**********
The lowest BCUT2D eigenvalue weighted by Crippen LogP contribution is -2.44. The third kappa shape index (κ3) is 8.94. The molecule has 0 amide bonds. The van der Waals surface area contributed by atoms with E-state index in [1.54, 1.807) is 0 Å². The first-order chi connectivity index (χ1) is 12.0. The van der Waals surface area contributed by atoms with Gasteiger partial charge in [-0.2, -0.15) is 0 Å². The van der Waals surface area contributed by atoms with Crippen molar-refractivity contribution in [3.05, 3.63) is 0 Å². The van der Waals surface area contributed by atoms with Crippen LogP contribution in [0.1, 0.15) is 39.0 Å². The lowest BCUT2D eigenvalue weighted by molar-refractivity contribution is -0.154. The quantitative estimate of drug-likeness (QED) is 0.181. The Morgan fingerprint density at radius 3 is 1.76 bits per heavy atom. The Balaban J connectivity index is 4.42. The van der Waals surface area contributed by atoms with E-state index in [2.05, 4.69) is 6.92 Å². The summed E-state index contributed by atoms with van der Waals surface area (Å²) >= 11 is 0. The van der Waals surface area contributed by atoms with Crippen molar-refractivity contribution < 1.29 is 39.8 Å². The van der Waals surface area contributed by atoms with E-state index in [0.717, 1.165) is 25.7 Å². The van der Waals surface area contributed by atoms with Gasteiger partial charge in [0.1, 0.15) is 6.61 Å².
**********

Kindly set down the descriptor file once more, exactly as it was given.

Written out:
The lowest BCUT2D eigenvalue weighted by Crippen LogP contribution is -2.44. The third kappa shape index (κ3) is 8.94. The molecule has 0 amide bonds. The van der Waals surface area contributed by atoms with E-state index in [1.54, 1.807) is 0 Å². The first-order chi connectivity index (χ1) is 12.0. The van der Waals surface area contributed by atoms with Gasteiger partial charge in [-0.2, -0.15) is 0 Å². The van der Waals surface area contributed by atoms with Crippen molar-refractivity contribution in [3.05, 3.63) is 0 Å². The van der Waals surface area contributed by atoms with Crippen LogP contribution in [0.1, 0.15) is 39.0 Å². The lowest BCUT2D eigenvalue weighted by molar-refractivity contribution is -0.154. The quantitative estimate of drug-likeness (QED) is 0.181. The Morgan fingerprint density at radius 3 is 1.76 bits per heavy atom. The Balaban J connectivity index is 4.42. The van der Waals surface area contributed by atoms with E-state index in [2.05, 4.69) is 6.92 Å². The summed E-state index contributed by atoms with van der Waals surface area (Å²) >= 11 is 0. The van der Waals surface area contributed by atoms with Crippen molar-refractivity contribution < 1.29 is 39.8 Å². The van der Waals surface area contributed by atoms with E-state index in [0.717, 1.165) is 25.7 Å². The van der Waals surface area contributed by atoms with Gasteiger partial charge in [0.1, 0.15) is 6.61 Å².